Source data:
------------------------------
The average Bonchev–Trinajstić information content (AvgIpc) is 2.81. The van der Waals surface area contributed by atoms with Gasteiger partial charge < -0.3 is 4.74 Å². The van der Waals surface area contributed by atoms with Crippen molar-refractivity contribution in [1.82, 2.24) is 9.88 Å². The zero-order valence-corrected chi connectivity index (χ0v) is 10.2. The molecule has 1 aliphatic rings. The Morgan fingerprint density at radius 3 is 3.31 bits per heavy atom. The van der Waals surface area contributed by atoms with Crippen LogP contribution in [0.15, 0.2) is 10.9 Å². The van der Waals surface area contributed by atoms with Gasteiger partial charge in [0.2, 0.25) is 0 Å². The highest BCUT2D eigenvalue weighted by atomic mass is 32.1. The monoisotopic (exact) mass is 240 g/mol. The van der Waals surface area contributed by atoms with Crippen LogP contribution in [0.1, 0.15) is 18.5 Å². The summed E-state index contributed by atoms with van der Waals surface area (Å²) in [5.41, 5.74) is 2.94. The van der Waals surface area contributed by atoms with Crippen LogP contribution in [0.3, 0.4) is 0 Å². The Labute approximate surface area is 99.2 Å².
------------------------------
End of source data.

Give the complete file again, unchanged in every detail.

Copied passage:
The average Bonchev–Trinajstić information content (AvgIpc) is 2.81. The van der Waals surface area contributed by atoms with Gasteiger partial charge < -0.3 is 4.74 Å². The van der Waals surface area contributed by atoms with Crippen molar-refractivity contribution in [1.82, 2.24) is 9.88 Å². The zero-order valence-corrected chi connectivity index (χ0v) is 10.2. The molecule has 1 aliphatic rings. The Morgan fingerprint density at radius 3 is 3.31 bits per heavy atom. The van der Waals surface area contributed by atoms with Crippen LogP contribution in [0.15, 0.2) is 10.9 Å². The van der Waals surface area contributed by atoms with Gasteiger partial charge in [0.2, 0.25) is 0 Å². The highest BCUT2D eigenvalue weighted by atomic mass is 32.1. The monoisotopic (exact) mass is 240 g/mol. The van der Waals surface area contributed by atoms with Crippen LogP contribution in [0.1, 0.15) is 18.5 Å². The summed E-state index contributed by atoms with van der Waals surface area (Å²) in [5.41, 5.74) is 2.94. The van der Waals surface area contributed by atoms with Crippen LogP contribution in [0.3, 0.4) is 0 Å². The Labute approximate surface area is 99.2 Å².